Emergency Prepping

dragonfire00

Sparrow
Woman
I'm starting to make a "bug out bag" (my husband hates this phrase) or emergency prepping if you will. I had a basic one but don't feel like it encompasses enough or I'm missing some things. What are the essentials? I am looking more in the lines of preparing for situations like having to immediately relocate because of government/society issues or natural disasters that are unsafe for my kids. Where I live we don't have many natural disasters really except for extreme heat/desert so I'll need to take that into consideration too. If you have links to helpful websites or posts that's also welcomed!
 

epps_1920

Pigeon
I'd recommend some midland FRS/GMRS radios you can pick up at any dept store or online. It's a bare minimum to have for communication if cell phones are down. At least a 2 pack or more, pending on what you can spend.
 

epps_1920

Pigeon
 

M'bare

Woodpecker
Gold Member
We have a pretty good thread on here discussing survivalism/prepping. I'd say start there, and my personal favorite prepping channel is Canadian Prepper. Admittedly I've purchased stuff from Amazon, but trying to give them the least amount of business possible. Not only does he have his own store, but also tries out the gear, gives reasonable expectations, etc.

It's one thing to know what to buy, but more difficult to get good gear/know which brand. I bought a "survival shovel" for example one time and when it arrived I realized it was garbage.

But as always, hit the basics and try to keep it under 30 pounds. If you really have to bug out, and can't use your vehicle, then consider having bicycles if you don't already have them.

For food think lightweight like freeze dried mountain house, but also granola bars when you don't have time to prepare something.
Water filters -- I like the Survivor Filter. Much better protection than say the popular Life Straw.
Shelter/warmth. (multiple ways to start a fire)
Baby wipes and other sanitation.
Survival knowledge book. (SAS survival guide specifically)

This is all just scratching the surface -- so many other little things to consider like two way radios, binoculars, compass, and other items can be useful.

Just keep in mind, bugging in is the best bet. Bug out when things are insurmountable, and make sure you have a location you're bugging out to.
 
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Starlight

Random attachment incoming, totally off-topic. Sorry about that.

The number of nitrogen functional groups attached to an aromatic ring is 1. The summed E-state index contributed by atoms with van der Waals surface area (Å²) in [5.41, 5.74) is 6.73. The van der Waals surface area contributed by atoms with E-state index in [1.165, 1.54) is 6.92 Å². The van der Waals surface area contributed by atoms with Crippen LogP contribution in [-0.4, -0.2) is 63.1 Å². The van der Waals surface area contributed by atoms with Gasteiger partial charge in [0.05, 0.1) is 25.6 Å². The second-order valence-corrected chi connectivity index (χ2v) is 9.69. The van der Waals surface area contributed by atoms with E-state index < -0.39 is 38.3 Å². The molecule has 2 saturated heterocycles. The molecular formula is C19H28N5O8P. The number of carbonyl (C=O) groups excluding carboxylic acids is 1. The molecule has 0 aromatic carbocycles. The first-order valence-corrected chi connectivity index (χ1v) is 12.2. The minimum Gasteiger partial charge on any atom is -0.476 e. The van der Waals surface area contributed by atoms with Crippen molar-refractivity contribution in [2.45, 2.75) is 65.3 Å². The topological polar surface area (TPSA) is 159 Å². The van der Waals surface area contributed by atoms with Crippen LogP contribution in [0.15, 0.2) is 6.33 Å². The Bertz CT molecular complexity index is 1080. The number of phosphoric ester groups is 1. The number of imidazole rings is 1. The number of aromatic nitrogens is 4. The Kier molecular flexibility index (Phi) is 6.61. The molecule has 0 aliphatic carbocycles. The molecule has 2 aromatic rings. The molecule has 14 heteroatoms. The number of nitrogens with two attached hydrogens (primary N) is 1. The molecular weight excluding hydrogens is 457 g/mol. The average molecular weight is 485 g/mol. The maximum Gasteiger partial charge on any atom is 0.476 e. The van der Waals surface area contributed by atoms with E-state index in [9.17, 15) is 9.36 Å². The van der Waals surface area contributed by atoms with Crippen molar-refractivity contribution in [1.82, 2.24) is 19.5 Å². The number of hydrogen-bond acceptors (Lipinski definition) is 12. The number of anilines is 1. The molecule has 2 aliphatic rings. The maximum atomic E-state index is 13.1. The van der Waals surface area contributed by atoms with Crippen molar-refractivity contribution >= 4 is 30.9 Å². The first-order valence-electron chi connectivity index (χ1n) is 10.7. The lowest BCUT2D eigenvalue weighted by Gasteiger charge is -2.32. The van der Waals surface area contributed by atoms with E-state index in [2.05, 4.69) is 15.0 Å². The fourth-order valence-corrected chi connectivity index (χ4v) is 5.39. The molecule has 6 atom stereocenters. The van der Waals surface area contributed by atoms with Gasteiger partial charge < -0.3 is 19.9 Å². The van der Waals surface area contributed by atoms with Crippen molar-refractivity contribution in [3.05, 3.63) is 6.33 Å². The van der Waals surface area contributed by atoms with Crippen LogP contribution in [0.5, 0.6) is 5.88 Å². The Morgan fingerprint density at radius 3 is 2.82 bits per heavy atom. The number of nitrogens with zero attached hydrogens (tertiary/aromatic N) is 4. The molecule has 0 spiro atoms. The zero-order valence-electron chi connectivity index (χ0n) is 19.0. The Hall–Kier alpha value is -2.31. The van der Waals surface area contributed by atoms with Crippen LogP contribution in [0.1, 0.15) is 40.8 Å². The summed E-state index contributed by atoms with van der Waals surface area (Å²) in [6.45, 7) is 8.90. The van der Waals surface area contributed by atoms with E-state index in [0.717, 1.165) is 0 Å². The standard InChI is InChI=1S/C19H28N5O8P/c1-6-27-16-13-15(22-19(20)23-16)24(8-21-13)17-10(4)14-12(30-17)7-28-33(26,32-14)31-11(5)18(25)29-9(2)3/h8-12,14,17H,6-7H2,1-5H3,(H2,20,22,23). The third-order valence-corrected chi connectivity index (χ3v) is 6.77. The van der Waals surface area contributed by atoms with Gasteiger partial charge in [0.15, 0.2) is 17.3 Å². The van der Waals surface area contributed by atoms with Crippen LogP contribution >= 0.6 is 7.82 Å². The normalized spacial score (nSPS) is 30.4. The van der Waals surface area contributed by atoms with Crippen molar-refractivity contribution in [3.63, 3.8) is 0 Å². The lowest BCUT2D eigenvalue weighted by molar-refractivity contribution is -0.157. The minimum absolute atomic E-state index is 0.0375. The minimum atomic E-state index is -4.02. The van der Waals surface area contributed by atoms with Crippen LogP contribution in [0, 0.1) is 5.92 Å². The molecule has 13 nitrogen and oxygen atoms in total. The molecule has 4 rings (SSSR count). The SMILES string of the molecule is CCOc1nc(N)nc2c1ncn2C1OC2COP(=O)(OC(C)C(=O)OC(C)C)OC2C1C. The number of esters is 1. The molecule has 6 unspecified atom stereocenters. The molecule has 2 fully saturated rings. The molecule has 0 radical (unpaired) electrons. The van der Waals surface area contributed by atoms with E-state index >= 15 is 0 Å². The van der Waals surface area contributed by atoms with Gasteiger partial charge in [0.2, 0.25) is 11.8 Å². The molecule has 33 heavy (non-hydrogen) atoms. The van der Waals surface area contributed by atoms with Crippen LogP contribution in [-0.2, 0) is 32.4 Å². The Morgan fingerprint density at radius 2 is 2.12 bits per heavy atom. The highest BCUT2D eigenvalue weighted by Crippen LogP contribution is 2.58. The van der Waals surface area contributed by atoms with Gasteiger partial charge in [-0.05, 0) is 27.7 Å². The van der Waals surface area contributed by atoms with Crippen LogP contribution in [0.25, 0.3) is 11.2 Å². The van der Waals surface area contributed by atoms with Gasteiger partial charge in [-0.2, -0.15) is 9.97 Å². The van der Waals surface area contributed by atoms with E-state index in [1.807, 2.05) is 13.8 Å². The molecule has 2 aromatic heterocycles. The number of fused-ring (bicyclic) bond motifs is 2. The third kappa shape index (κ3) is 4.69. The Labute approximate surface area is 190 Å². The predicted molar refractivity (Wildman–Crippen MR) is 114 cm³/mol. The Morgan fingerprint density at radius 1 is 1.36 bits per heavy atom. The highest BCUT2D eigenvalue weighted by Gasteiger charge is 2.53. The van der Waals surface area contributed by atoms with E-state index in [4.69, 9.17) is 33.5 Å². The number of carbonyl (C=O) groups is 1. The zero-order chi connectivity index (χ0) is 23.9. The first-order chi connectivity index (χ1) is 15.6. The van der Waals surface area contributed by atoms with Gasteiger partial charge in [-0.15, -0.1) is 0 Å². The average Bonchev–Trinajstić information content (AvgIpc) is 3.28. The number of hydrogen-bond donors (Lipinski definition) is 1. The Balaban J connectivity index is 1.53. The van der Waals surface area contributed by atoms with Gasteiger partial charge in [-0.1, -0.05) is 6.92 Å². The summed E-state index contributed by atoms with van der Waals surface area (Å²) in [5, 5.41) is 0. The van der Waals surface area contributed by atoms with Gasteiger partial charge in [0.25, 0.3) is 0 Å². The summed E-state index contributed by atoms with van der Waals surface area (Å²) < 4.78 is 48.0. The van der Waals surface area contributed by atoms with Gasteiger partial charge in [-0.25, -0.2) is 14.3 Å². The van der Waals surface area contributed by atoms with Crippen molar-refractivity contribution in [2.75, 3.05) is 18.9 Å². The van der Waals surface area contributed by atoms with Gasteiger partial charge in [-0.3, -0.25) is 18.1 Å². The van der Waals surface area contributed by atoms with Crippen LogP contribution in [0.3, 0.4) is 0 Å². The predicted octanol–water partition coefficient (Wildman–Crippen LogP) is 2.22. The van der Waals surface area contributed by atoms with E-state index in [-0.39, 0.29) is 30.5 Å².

Woodpecker
Woman
Bug out bags for adults are pretty straight forward, imo. It’s like being prepared for an extended backpacking trip. However, I think we forget about special items for our kids. So, I would suggest a few of these items:
-a good current mugshot photo of each child in case (God forbid) they’re somehow separated from you
-high calorie nutrient dense foods that your children will actually eat. I know my son would not touch any kind of dehydrated/camping food. So for him, I’d pack peanut butter and Nutella, a couple different kinds of protein bars, raisins, maybe a few treats/candies for morale/bargaining (lol) etc.
-a kids multi-vitamin with iron to help with any missing nutrients
-powdered milk, Tang (or other drink powder with vitamin c), Gatorade powder (or other electrolyte drink mix). Sports squirt bottle or sippy cup if they need them.
-emergency whistle attached to your child’s backpack
-comfort items. If your child won’t sleep without a teddy and blanky, bring them (but just *one* teddy and *one* blanky lol). Maybe a few small toys and paper/crayons to keep them entertained during down time.
-plenty of changes of clothes especially socks and underwear. Think of different layers. Long sleeved SPF sun shirts. Wide brimmed hat.
-diapering/feeding needs and sunscreen
 
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Easy_C

Peacock
I'm starting to make a "bug out bag" (my husband hates this phrase) or emergency prepping if you will. I had a basic one but don't feel like it encompasses enough or I'm missing some things. What are the essentials? I am looking more in the lines of preparing for situations like having to immediately relocate because of government/society issues or natural disasters that are unsafe for my kids. Where I live we don't have many natural disasters really except for extreme heat/desert so I'll need to take that into consideration too. If you have links to helpful websites or posts that's also welcomed!

Look up terrence Popp's playslists on Alt tech.
 
try to keep it under 30 pounds.

I recommend hiking at least once with a 30 lb bag. Make sure you're thinking about what bags you're using too. A duffel is fine but you're never going to carry it 10 miles if it weighs anything. A 60 liter backpacking bag is what I suggest and 27 lbs max.

A lot depends on where your plan A is to end up. A hotel? Friends house in another state? Have a plan with exact details. Too many people think they're going to bug out to the woods...and as someone who's working up to extended time alone in remote places, I can assure you most people have no idea.

Also, shelter. You're not carrying any tent that'll fit many people without spending cash. I have friends with a 20 lb tent for 8. Who do they think's going to carry that if needed? A tent for your car is good but look at tarps and other options.

Biggest recommend though: 3 days clothing for everyone.
 

Easy_C

Peacock


 

Easy_C

Peacock
For "Shelter". In most condtions you'll be fine with a poncho, a water proof sleeping bag, a foam mat, and some cordage. I've spent plenty of nights outside in nasty conditions without a tent and was fine.
 

dragonfire00

Sparrow
Woman
We have a pretty good thread on here discussing survivalism/prepping. I'd say start there, and my personal favorite prepping channel is Canadian Prepper. Admittedly I've purchased stuff from Amazon, but trying to give them the least amount of business possible. Not only does he have his own store, but also tries out the gear, gives reasonable expectations, etc.

It's one thing to know what to buy, but more difficult to get good gear/know which brand. I bought a "survival shovel" for example one time and when it arrived I realized it was garbage.